In summary, the participation process reflects the interests of those actors’ groups striving to support and speed up the investment process. In this way, local actors lacked sufficient opportunities to convey their interests regarding their property and (future) livelihoods.

3.3. Land Use Planning Process

Contrasting with the formal requirements, spatial planning in the context of the Patimban Seaport project has been characterised by major issues with inconsistency according to our interview results. With the revision of the National Spatial Plan (RTRWN) in 2015, the new seaport was allocated to Patimban, with the Masterplan of Patimban constituting the main executive framework for project implementation. However, lower-level processes revising spatial plans accordingly lagged behind the project process. The regional government of West Java Province introduced its new Regional Spatial Plan as late as 2019, when Patimban Seaport was declared part of the West Java mid-term Development Plan [69,76]. This was due to the extensive formal ratification process of the plan, such that the older version of 2010, which designates Cilamaya but not Patimban for potential infrastructural development projects, remained in force until 2019. The necessity of fulfilling formal requirements such as a scientific assessment by university experts and a public hearing with stakeholders as well as an administrative consultation with the Ministry of Home Affairs (Kementerian Dalam Negeri), the Ministry of Spatial Planning (Kementerian Agraria Tata Ruang/BPN), and the National Development Planning Agency (BAPPENAS) delayed the revision of the Regional Spatial Plan [74]. Consequently, seaport project processes were not in accordance with public spatial planning at that time, in particular, contrasting with the Regional Spatial Plan.
Although official regional plans were passed in 2019, the municipal government of Subang Regency had already adjusted the Municipal Spatial Plan (RTRWK) in 2014 to include a feeder pier in the land use plan that was not yet allocated to commercial trade in goods but could serve strategically as a reference and starting point to expand a seaport project, thus supporting the national government’s decision to realise the new seaport in Patimban [66,74]. Thus, despite the lack of regional regulations, the municipal government simply adopted the seaport project vision from the national level at an early stage
For the municipal government of Subang Regency but likewise for on-site project implementation processes, such as land acquisition and construction work, this inconsistency between national, regional, and municipal land use plans also meant a lack of official regulation in implementing the seaport project [74]. Thus, and strictly speaking, one could argue that project implementation processes were conducted without full legal justification and legitimacy from higher administrative levels [74], while they also failed to receive legitimacy from bottom-up mechanisms or the involvement of local stakeholders [89].
Apart from inconsistencies regarding project adoption among spatial plans at all administrative levels, there are major discrepancies regarding the designation of land use types, e.g., agricultural, conservational, or commercial zones. While regional and municipal spatial plans still stipulate a prevalence of agricultural and conservational land use types, planning agencies developed large-scale seaport projects without proper reference to existing land use plans [88,89]. Thus, we observe a clear discrepancy between on the ground land use and land use changes and official land use plans.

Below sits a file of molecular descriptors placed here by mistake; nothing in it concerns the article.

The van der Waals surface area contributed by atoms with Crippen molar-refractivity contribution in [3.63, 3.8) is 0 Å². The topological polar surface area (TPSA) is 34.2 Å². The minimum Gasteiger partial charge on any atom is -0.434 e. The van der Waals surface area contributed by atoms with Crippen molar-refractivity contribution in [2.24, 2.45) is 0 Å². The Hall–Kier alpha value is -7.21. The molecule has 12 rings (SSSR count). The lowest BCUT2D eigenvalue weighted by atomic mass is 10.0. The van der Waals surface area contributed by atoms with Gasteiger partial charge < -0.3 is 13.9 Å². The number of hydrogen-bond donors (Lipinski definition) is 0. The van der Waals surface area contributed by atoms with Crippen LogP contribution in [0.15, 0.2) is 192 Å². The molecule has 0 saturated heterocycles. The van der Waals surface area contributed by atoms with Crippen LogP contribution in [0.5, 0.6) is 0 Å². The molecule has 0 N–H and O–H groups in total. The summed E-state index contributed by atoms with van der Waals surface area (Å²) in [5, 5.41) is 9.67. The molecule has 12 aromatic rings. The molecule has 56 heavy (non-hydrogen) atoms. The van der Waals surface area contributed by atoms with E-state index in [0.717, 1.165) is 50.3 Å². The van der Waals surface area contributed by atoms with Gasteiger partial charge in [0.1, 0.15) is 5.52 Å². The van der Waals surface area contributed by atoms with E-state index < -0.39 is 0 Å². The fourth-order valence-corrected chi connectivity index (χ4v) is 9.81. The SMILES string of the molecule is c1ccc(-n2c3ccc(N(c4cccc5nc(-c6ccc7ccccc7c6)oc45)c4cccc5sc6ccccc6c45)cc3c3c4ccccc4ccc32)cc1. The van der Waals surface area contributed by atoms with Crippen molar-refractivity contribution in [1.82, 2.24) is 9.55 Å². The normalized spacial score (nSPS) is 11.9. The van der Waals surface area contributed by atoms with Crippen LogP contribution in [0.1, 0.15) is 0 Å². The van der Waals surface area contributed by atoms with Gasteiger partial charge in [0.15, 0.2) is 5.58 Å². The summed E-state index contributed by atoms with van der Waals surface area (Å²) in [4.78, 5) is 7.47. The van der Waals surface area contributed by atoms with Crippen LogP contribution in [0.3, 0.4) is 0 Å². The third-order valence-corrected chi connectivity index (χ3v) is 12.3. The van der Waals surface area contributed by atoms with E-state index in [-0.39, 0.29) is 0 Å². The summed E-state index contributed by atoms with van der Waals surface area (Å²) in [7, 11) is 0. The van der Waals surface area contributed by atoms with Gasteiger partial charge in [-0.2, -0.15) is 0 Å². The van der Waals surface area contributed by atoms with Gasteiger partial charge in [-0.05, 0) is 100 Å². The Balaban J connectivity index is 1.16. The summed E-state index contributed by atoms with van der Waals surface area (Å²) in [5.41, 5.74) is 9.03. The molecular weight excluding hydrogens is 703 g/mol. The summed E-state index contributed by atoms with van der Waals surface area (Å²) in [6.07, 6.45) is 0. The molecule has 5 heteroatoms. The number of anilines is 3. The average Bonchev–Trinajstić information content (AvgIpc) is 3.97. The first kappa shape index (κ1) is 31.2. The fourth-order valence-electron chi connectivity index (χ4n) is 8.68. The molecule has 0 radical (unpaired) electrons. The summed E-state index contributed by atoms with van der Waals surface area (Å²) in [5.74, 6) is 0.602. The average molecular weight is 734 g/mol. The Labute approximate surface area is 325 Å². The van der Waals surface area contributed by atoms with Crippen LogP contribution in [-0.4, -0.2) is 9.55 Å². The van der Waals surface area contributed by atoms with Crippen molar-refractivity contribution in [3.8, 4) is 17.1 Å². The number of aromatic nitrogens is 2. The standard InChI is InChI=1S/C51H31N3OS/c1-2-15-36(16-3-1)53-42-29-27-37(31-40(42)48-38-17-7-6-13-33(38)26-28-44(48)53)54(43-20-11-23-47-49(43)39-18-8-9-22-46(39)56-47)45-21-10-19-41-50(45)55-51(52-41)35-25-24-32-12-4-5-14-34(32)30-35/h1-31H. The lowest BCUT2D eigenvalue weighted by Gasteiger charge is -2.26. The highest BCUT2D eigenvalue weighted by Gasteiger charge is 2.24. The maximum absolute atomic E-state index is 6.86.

In summary, the interactive multilevel planning process was replaced in favour of an investment-friendly procedure accepting a severe lack of procedural accuracy and comprehensiveness in planning. Various plans contradicted each other and were only adapted ex post, such that they did not provide their intended conflict resolution and management function.

3.4. Land Tenure

Land tenure in Patimban is characterised by high levels of informality. Land can be village-owned, which largely refers to indigenous land (tanah adat), state-owned, or privately owned [90]. Those lands are often leased to aligned land users holding various usage rights. Most frequently, private land is leased to smallholders for cultivation. Currently, approximately 300 cultivators strongly depend on arable land to feed and sustain their families in the new seaport area of Patimban [88,90].
Formal mechanisms exist to register land status and property rights. In the context of formal land registration and land titling programs, land titles are granted and registered according to land regulations. Apart from public programs, land ownership and usage rights are established in regular land market activities by the means of selling and buying or leasing, which nonetheless stipulates a formal administrative registration procedure.
However, formal mechanisms to establish, transfer, and register land titles and property rights are rarely enacted in practice due to complex bureaucratic procedures. Rather, land transfers and lease contracts—particularly between private actors—are informally agreed upon by mutual agreement without formal registration, making land tenure arrangements nontransparent and creating difficulties with regard to the verification of usage rights and overviews of land plots and users [88,91].
Due to high levels of informality and opacity, an assessment of land tenure, land status, and land markets has not been conducted by respective agencies in the area of Patimban in preparation for the seaport project. The interview results point to time pressures imposed by the project investor, the extensiveness of such a task considering the high number of unregistered usage rights, and a lack of administrative capacity [74]. Instead, registered land ownership constituted the foundation for land users’ involvement, and only registered land owners were invited to meetings and taken into account in terms of compensation mechanisms. All informally aligned or unregistered land users thus remained excluded from the formal process [74].